MFSA announces 2021 banking supervision priorities has been saved
MFSA announces 2021 banking supervision priorities
Strong focus on credit risk management and business model viability to manage the medium-term impacts of the COVID-19 pandemic
Preparing for the post-COVID economy
The MFSA announced its supervision priorities for 2021 on 17 December, building on several of the founding themes outlined in its three-year strategic plan for 2019-2021, but also adding direct supervisory focus on monitoring the impact of COVID-19 on the financial services sector.
In essence, this means that while several key themes such as corporate governance, financial crime compliance and ICT risk and cybersecurity will continue to dominate the supervisory agenda, banks should also expect deeper assessments of their analysis, quantification and management of credit risk, as well as the viability of their business model in the post-COVID economy.
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Banking supervision priorities for 2021
The MFSA’s supervision priorities are divided into cross-sectoral and sector-specific priorities. Five targeted priorities have been identified for the banking sector:
- Corporate governance will remain high on the agenda, with the MFSA seeking to add fresh impetus to suitability and board effectiveness assessments, particularly within LSIs, strengthen its communication and training with boards, especially non-executive directors, and reviewing remuneration and succession planning arrangements.
- Following up on SREP onsite inspections and associated mitigation actions which, for the first time, will have allowed the MFSA to provide all banks with a SREP score (some reports have not yet been issued). The MFSA will follow up on remediation and take enforcement action if necessary.
- Post-COVID business model viability is a key cross-sectoral theme which also features as a sector-specific priority. The MFSA has stressed the importance of costing increasing compliance costs within business plans and will also lay the foundations for assessing the impact of climate change on business models.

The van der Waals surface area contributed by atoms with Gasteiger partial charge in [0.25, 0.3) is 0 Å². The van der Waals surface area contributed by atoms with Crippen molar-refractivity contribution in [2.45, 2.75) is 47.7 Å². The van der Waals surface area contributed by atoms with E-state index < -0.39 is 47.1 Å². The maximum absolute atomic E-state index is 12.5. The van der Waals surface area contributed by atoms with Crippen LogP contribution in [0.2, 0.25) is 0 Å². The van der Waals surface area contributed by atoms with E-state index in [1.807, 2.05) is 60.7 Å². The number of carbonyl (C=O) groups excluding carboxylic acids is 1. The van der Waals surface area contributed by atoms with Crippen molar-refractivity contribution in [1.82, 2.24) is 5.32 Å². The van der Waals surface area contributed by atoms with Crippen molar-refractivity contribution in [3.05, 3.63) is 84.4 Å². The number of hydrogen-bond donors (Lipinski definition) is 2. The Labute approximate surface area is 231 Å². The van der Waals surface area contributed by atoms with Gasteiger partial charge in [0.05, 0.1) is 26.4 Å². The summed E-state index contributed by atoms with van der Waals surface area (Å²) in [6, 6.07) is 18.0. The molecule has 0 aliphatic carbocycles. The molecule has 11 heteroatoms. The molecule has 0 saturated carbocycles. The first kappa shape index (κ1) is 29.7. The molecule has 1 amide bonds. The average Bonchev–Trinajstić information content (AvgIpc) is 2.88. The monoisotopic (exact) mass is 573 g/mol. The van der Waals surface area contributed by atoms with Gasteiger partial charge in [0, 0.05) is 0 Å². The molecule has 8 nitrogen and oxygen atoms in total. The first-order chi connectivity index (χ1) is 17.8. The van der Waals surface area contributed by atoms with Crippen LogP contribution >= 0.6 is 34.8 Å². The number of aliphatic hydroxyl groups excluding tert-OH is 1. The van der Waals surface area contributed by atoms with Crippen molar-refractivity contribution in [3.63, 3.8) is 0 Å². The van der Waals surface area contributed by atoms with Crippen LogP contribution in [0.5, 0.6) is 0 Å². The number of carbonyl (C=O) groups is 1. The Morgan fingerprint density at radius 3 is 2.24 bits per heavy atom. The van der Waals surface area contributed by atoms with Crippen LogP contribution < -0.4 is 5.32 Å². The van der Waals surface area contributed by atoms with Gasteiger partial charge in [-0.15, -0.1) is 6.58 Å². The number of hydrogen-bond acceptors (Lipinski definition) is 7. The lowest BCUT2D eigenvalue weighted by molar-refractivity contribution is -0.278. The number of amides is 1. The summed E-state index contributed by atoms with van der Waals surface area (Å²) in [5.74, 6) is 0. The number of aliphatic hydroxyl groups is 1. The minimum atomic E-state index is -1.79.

- Also linked to the fallout of COVID-19 is the growing focus on the analysis and quantification of credit risk, including the assessment of asset quality and banks’ preparedness for managing balance sheet and operational challenges arising from higher credit risk. The MFSA has already approached several banks to conduct a thematic review on credit risk.
- Following its efforts on product oversight and governance, the MFSA’s Conduct Supervision Function will shift its attention to the robustness of banks’ creditworthiness assessments when providing facilities, as well as launching new Conduct of Business Rules for the banking sector.
These five sector-specific priorities build on several of the key themes outlined in the cross-sectoral priorities. Two other cross-sectoral priorities which remain very relevant to banks are the MFSA’s objective to continue strengthening its monitoring of AML/CFT compliance, as well as its intention to undertake thematic desk-based reviews on ICT Risk and cybersecurity matters, including outsourcing to cloud service providers. The latter has added significance considering the publication of the MFSA Guidance on Technology Arrangements, ICT and Security Risk Management and Outsourcing Arrangements earlier this month.
Spotlight on risk and compliance functions
Over the coming year, the MFSA will undoubtedly seek to reap the fruit of its efforts to enhance its supervisory capacity, as evidenced in the development of several functions around financial crime, conduct, ICT and cybersecurity, and due diligence, as well as the strengthening of the banking supervision function. This has led to a significant increase in supervisory inspections, with a fresh thematic review on credit risk management announced just last week.
The simultaneous broadening and deepening of supervision priorities and themes will undoubtedly continue to place strain on banks’ risk and compliance functions. The MFSA’s expectation is that banks will significantly strengthen investment in risk and compliance infrastructures and resources to manage the growing suite of material risks they face, as well as the increase in supervision reporting expectations.
How can we help?
SREP remediation plans
Support in SREP process self-assessments, reviewing and understanding the MFSA’s SREP conclusions, and designing action plans for remediation of SREP findings.
Board effectiveness and suitability
Assistance in completing a self-assessment of the individual and collective suitability of the Board of Directors, and/or completion of reviews of the effectiveness and efficiency of the Board and its respective committees.
Credit risk management support
Provision of a full scope credit risk support, including reviews of the credit process and internal controls and governance, formalisation of policies and procedures, and execution of credit monitoring and reporting mechanisms.
AML/CFT readiness assessment
Completion of a current state assessment and formulation of an action plan for achieving full compliance with the revised FIAU Implementing Procedures.